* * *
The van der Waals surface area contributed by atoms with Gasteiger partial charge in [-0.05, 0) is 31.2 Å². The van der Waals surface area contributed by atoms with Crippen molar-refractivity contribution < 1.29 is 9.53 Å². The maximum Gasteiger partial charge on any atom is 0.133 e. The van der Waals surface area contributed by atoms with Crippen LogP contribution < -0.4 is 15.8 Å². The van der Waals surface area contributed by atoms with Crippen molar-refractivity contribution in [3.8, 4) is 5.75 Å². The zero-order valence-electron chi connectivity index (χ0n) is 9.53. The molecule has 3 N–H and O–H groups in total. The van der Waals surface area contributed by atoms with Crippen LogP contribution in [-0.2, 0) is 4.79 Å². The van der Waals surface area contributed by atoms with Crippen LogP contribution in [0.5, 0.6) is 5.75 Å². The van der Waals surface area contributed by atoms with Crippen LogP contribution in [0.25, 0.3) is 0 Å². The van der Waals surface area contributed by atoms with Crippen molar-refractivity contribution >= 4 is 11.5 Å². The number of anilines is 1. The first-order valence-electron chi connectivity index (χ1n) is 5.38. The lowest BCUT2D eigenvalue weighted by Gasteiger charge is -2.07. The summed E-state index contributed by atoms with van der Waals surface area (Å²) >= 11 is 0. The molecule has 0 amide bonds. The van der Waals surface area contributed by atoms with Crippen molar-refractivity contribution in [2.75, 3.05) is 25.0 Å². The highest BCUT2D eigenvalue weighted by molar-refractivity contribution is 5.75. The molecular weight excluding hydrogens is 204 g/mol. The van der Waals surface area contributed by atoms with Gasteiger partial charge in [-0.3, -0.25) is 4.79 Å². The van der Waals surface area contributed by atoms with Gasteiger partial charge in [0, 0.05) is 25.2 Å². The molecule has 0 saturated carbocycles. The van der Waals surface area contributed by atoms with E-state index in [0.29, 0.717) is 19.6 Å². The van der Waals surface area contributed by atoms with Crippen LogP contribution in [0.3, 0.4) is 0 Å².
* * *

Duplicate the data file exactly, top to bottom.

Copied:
The van der Waals surface area contributed by atoms with Gasteiger partial charge in [-0.05, 0) is 31.2 Å². The van der Waals surface area contributed by atoms with Crippen molar-refractivity contribution < 1.29 is 9.53 Å². The maximum Gasteiger partial charge on any atom is 0.133 e. The van der Waals surface area contributed by atoms with Crippen LogP contribution < -0.4 is 15.8 Å². The van der Waals surface area contributed by atoms with Crippen molar-refractivity contribution in [3.8, 4) is 5.75 Å². The zero-order valence-electron chi connectivity index (χ0n) is 9.53. The molecule has 3 N–H and O–H groups in total. The van der Waals surface area contributed by atoms with Crippen LogP contribution in [-0.2, 0) is 4.79 Å². The van der Waals surface area contributed by atoms with Crippen LogP contribution in [0.5, 0.6) is 5.75 Å². The van der Waals surface area contributed by atoms with Crippen LogP contribution in [0.25, 0.3) is 0 Å². The van der Waals surface area contributed by atoms with Crippen molar-refractivity contribution >= 4 is 11.5 Å². The number of anilines is 1. The first-order valence-electron chi connectivity index (χ1n) is 5.38. The lowest BCUT2D eigenvalue weighted by Gasteiger charge is -2.07. The summed E-state index contributed by atoms with van der Waals surface area (Å²) >= 11 is 0. The molecule has 0 amide bonds. The van der Waals surface area contributed by atoms with Crippen molar-refractivity contribution in [2.75, 3.05) is 25.0 Å². The highest BCUT2D eigenvalue weighted by molar-refractivity contribution is 5.75. The molecular weight excluding hydrogens is 204 g/mol. The van der Waals surface area contributed by atoms with Gasteiger partial charge in [-0.3, -0.25) is 4.79 Å². The van der Waals surface area contributed by atoms with Gasteiger partial charge in [0, 0.05) is 25.2 Å². The molecule has 0 saturated carbocycles. The van der Waals surface area contributed by atoms with E-state index in [0.29, 0.717) is 19.6 Å². The van der Waals surface area contributed by atoms with Crippen LogP contribution in [0.3, 0.4) is 0 Å².